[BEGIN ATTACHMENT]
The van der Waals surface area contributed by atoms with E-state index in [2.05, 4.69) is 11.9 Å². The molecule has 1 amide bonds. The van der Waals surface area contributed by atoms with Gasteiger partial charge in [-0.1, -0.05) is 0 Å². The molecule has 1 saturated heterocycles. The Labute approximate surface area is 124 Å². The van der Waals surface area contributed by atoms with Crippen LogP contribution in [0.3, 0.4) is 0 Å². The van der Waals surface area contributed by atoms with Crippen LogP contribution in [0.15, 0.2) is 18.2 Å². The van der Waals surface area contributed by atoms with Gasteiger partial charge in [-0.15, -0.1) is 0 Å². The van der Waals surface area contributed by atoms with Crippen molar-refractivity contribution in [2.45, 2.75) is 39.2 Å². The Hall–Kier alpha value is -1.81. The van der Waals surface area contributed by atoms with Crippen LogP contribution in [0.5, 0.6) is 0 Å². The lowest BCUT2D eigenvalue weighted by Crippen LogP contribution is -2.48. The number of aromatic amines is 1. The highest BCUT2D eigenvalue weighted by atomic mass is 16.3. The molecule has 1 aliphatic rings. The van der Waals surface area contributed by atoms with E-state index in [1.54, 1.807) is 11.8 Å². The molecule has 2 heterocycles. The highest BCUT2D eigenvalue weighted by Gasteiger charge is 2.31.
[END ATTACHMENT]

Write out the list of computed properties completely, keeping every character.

The van der Waals surface area contributed by atoms with E-state index in [2.05, 4.69) is 11.9 Å². The molecule has 1 amide bonds. The van der Waals surface area contributed by atoms with Gasteiger partial charge in [-0.1, -0.05) is 0 Å². The molecule has 1 saturated heterocycles. The Labute approximate surface area is 124 Å². The van der Waals surface area contributed by atoms with Crippen LogP contribution in [0.3, 0.4) is 0 Å². The van der Waals surface area contributed by atoms with Crippen LogP contribution in [0.15, 0.2) is 18.2 Å². The van der Waals surface area contributed by atoms with Gasteiger partial charge in [-0.15, -0.1) is 0 Å². The van der Waals surface area contributed by atoms with Crippen molar-refractivity contribution in [2.45, 2.75) is 39.2 Å². The Hall–Kier alpha value is -1.81. The van der Waals surface area contributed by atoms with Crippen LogP contribution in [0.5, 0.6) is 0 Å². The lowest BCUT2D eigenvalue weighted by Crippen LogP contribution is -2.48. The number of aromatic amines is 1. The highest BCUT2D eigenvalue weighted by atomic mass is 16.3. The molecule has 1 aliphatic rings. The van der Waals surface area contributed by atoms with E-state index in [1.54, 1.807) is 11.8 Å². The molecule has 2 heterocycles. The highest BCUT2D eigenvalue weighted by Gasteiger charge is 2.31.